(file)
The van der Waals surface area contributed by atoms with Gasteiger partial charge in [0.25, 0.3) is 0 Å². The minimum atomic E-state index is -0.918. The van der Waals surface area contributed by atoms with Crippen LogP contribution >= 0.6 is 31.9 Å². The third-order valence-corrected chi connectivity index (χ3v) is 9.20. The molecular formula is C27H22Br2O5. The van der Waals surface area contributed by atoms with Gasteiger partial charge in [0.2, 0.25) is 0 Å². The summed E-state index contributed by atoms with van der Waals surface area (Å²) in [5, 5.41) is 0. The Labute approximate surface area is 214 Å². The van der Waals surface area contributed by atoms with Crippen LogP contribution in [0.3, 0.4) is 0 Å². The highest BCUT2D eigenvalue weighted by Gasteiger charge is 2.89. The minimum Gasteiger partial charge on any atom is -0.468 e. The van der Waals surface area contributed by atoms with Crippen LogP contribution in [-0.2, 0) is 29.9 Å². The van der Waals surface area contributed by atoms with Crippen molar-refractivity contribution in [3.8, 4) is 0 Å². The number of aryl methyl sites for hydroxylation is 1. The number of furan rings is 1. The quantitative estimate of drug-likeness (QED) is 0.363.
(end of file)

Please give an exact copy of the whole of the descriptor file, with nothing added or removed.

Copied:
The van der Waals surface area contributed by atoms with Gasteiger partial charge in [0.25, 0.3) is 0 Å². The minimum atomic E-state index is -0.918. The van der Waals surface area contributed by atoms with Crippen LogP contribution >= 0.6 is 31.9 Å². The third-order valence-corrected chi connectivity index (χ3v) is 9.20. The molecular formula is C27H22Br2O5. The van der Waals surface area contributed by atoms with Gasteiger partial charge in [0.2, 0.25) is 0 Å². The summed E-state index contributed by atoms with van der Waals surface area (Å²) in [5, 5.41) is 0. The Labute approximate surface area is 214 Å². The van der Waals surface area contributed by atoms with Crippen LogP contribution in [0.3, 0.4) is 0 Å². The highest BCUT2D eigenvalue weighted by Gasteiger charge is 2.89. The minimum Gasteiger partial charge on any atom is -0.468 e. The van der Waals surface area contributed by atoms with Crippen LogP contribution in [-0.2, 0) is 29.9 Å². The van der Waals surface area contributed by atoms with Crippen molar-refractivity contribution in [3.8, 4) is 0 Å². The number of aryl methyl sites for hydroxylation is 1. The number of furan rings is 1. The quantitative estimate of drug-likeness (QED) is 0.363.